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Opinion

The evolution of the American dream

There's a sense of skepticism about it now.

By / September 29, 2008



Baltimore

What is the American dream today? It's a fair question in these times of financial and economic disorder and a less than harmonious political scene. The general election has stimulated references to it throughout the country. I want to know what all this dreaming is about.

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Promises to revive, live up to, or simply abide by the standards of the American dream seem to flow more fluidly off the lips of people in high places, those who are already enjoying its supposed benign effects.

Many ordinary people, I've found, refer to it reluctantly, and often with sarcasm. It's as if they regard it as a phrase with little concrete meaning, or an ideal betrayed.

Take my barber, for instance. She's a smart lady, independent, with her own business: She's been around. When I put the question to her, "What's the American dream?" she responded immediately: "Pfaat!!"

Or something that sounded like that.

Then, she went on to talk about this land of promise, where people could, with hard work, obtain a home of their own, gather enough money to send their children to college, and expect, under the benign influence of the American Dream, to do better than their parents did, and so forth. She explained the dream as it has been for generations.

In other words, she believes in it, but believes also that its time has come and gone.

I don't know how widespread this feeling is, but I suspect that a lot of ordinary folks, and more than a few serious thinkers, would tend to agree with my barber about the fate of the American dream.

"Many social critics would argue that what millions of Americans are really embracing is not the American dream so much as the American daydream. The authentic American dream combines faith in God with the belief in hard work and sacrifice for the future," writes economist and social thinker Jeremy Rifkin, author of "The End of Work" and "The European Dream." He continues, "We have become, say the critics, a people who have grown fat, lazy, and sedentary, who spend much of our time wishing for success but are unwilling to 'pay our dues' with the kind of personal commitment required to make something out of our lives."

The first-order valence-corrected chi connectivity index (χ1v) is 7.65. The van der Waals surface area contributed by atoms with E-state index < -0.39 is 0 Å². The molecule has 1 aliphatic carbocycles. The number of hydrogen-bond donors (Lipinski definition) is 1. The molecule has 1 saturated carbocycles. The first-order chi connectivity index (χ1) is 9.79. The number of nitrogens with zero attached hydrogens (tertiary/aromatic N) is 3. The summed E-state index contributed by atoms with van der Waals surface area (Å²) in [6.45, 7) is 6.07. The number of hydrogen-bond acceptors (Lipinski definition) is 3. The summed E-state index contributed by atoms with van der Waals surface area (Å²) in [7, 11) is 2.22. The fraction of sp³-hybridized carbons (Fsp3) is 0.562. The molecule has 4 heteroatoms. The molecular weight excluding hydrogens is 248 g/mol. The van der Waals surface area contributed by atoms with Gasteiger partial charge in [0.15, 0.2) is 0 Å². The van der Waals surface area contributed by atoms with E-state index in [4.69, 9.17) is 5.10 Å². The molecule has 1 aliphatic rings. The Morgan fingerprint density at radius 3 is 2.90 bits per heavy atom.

At some point in our national history, back when the Pilgrims slipped ashore, an energized cohort of fiery Protestant preachers emerged to press the notion that we Americans had been singled out for greatness by God himself, an idea that stuffed us with national pride. Thus patriotism and religion were cojoined from the beginning, and, to a certain degree, the link is still there.

Benjamin Franklin imbued in us the zeal to work and encouraged the inclination for self-improvement. Then a little more than two centuries on, the sociologist Max Weber observed how the Calvanist emphasis on hard work, once driven by Puritan religious aims, had, over the years, stimulated the growth of capitalism. The religious element has since faded, and getting rich has become nearly the sole purpose driving the dream.

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